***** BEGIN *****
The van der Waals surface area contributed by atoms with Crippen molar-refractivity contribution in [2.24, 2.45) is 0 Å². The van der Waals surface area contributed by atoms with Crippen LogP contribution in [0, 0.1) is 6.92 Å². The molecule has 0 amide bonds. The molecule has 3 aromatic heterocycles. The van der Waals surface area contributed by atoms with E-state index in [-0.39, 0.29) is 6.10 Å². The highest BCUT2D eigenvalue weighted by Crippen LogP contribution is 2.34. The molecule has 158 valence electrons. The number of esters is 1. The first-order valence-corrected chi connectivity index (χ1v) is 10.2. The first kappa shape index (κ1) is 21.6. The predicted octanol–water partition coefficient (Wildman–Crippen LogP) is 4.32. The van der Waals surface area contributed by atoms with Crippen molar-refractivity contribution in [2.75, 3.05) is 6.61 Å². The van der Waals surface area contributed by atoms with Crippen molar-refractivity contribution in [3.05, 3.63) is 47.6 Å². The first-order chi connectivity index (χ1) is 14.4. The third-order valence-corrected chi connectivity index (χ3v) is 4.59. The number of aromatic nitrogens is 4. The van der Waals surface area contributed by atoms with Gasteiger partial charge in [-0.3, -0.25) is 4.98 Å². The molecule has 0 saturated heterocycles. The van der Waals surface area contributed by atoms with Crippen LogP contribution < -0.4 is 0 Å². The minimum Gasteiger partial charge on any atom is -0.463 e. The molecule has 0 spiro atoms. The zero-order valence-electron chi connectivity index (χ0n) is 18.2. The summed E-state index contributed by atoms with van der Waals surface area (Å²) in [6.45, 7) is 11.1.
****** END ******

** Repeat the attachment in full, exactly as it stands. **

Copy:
The van der Waals surface area contributed by atoms with Crippen molar-refractivity contribution in [2.24, 2.45) is 0 Å². The van der Waals surface area contributed by atoms with Crippen LogP contribution in [0, 0.1) is 6.92 Å². The molecule has 0 amide bonds. The molecule has 3 aromatic heterocycles. The van der Waals surface area contributed by atoms with E-state index in [-0.39, 0.29) is 6.10 Å². The highest BCUT2D eigenvalue weighted by Crippen LogP contribution is 2.34. The molecule has 158 valence electrons. The number of esters is 1. The first-order valence-corrected chi connectivity index (χ1v) is 10.2. The first kappa shape index (κ1) is 21.6. The predicted octanol–water partition coefficient (Wildman–Crippen LogP) is 4.32. The van der Waals surface area contributed by atoms with Crippen molar-refractivity contribution in [2.75, 3.05) is 6.61 Å². The van der Waals surface area contributed by atoms with Crippen molar-refractivity contribution in [3.05, 3.63) is 47.6 Å². The first-order chi connectivity index (χ1) is 14.4. The third-order valence-corrected chi connectivity index (χ3v) is 4.59. The number of aromatic nitrogens is 4. The van der Waals surface area contributed by atoms with Gasteiger partial charge in [-0.3, -0.25) is 4.98 Å². The molecule has 0 saturated heterocycles. The van der Waals surface area contributed by atoms with Crippen LogP contribution < -0.4 is 0 Å². The minimum Gasteiger partial charge on any atom is -0.463 e. The molecule has 0 spiro atoms. The zero-order valence-electron chi connectivity index (χ0n) is 18.2. The summed E-state index contributed by atoms with van der Waals surface area (Å²) in [6.45, 7) is 11.1.